Steven Struwe, a retired sheriff from Nevada, the USA, visited the war zone on Donbas together with some Kharkiv volunteers last week.
The American volunteer points out that he planned to come to Ukraine, not as a tourist attending museums and churches. His main purpose was to see how the people live in the eastern Ukraine near the front line and how the war affected them.
For several days the group attended military units and schools. The American was able to see the ruined buildings and to hear the sound of close shellings from occupied territories. He met the soldiers and the people in “grey zone” who keep being strong and optimistic. In town of Toretsk, Steven Struwe met with primary school pupils, who were excited not only to get biscuits from the guests but to speak live English to a real American.
When the group came to Pravy Sector battalion, the soldiers gave Struwe their symbols and a flag of the Ukrainian Nationalists Organization. The gifts brought to soldiers – some warm clothing, boots and tools – were bought by the volunteers. Part of the money was collected by ex-Kharkivites who live in the USA.
On the way back to Kharkiv the volunteer and activist Artem Fysun, who took part in the charity trip, made a video with Steven Struwe who explains his decision to visit the Eastern Ukraine and shares his impressions of what he saw there.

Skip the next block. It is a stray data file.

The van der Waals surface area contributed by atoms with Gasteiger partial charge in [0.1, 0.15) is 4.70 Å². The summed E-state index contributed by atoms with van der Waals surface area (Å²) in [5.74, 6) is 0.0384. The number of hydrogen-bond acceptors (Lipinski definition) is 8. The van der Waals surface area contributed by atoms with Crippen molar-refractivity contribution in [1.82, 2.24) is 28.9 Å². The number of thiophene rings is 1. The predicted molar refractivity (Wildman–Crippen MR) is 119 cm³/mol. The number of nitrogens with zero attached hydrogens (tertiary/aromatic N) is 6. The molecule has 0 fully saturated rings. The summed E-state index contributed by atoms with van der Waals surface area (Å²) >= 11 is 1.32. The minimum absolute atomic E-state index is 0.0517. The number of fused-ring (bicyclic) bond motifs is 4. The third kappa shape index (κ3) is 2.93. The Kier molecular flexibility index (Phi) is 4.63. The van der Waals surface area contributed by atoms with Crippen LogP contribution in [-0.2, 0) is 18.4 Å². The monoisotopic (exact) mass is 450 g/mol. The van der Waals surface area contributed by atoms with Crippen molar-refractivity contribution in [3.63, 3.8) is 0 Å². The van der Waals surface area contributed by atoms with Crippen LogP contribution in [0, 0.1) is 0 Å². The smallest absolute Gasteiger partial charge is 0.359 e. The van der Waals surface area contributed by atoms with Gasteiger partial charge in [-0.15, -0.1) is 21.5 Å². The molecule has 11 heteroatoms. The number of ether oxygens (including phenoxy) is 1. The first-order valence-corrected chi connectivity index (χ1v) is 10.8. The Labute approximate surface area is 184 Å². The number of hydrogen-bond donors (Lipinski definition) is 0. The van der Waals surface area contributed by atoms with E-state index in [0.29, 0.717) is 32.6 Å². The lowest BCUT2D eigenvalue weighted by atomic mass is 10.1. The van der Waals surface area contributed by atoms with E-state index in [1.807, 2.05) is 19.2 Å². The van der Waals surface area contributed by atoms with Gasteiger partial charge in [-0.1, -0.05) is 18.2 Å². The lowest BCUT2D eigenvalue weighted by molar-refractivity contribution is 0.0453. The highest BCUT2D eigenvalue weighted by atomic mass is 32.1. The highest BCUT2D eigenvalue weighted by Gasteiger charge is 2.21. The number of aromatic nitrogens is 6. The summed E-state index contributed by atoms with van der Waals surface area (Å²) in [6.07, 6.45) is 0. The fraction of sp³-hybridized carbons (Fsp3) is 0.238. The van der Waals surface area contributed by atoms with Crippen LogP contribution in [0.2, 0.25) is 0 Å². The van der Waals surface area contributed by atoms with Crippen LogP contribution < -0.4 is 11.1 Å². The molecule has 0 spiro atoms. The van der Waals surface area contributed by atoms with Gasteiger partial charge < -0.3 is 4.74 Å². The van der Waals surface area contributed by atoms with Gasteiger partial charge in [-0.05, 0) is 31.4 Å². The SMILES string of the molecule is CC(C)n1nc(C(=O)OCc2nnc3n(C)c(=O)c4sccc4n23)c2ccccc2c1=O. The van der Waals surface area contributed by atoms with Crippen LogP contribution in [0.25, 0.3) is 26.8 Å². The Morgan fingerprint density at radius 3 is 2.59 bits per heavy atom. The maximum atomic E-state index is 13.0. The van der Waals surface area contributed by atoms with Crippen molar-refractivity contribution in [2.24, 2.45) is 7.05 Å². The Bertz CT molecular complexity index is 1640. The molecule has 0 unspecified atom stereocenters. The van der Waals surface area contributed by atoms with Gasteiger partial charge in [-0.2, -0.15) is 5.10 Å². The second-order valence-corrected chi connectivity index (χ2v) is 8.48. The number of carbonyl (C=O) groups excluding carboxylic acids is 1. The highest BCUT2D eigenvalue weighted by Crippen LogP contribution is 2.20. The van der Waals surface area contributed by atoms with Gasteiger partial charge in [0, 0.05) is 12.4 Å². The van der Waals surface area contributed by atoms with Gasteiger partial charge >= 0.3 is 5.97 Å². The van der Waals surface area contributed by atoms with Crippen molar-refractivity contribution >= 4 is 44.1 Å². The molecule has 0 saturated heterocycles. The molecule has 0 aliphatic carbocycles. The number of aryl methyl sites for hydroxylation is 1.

“Before I came here I did not really know what to expect other than what I read and saw in the news, on the Internet and in books. Many friends did not understand me and thought it was dangerous to come here,” says Steve. However, he discovered that actually he “felt safer in Ukraine than in other places.” “Now I would tell anybody who wants to come here not to be afraid and to be prepared for a very informative trip!” says Steve.
Steven Struwe notes that the war attracted America’s attention to Ukraine as many Americans did not know much about the country before. He thoroughly followed the events in Eastern Ukraine since 2014. Nevertheless, the information from media was not enough; it is necessary to check it and to see everything with your own eyes.
What impressed the visitor greatly were the local people and particularly military men who were very respectful to him because he represented America and who were “friendly, hospitable and generous.” He faced quite the opposite attitude in Russia, which he visited before Ukraine. According to Steve Russian people made him “feel uncomfortable.”
“In Russia, when you are a tourist you can see only what they want you to see. In Ukraine you can see the real thing, the real life, there is no suspicion or distrust,” says the former sheriff adding that an average Russian is influenced heavily by Russian propaganda machine which is depicting the USA as an enemy. He is sure that the countries of the world should realize the threat and danger from Russia and Putin.
Also, the veteran gave his vision of Ukrainian future with NATO. He is sure that the Ukrainians need to stop corruption in their governmental structures and to improve the country’s court system, to make it more credible and transparent, to be accepted by the world community. The veteran believes that it is a realistic task to be done till 2020.
Steven Struwe wished the Ukrainian military to become stronger, better equipped and receive proper training to “get prepared to deal with Russia the best they can.” “Slava Ukraini,” said the brave American at the end of his interview.
Text: Olena Sokolynska
Photo: Olga Risnychenko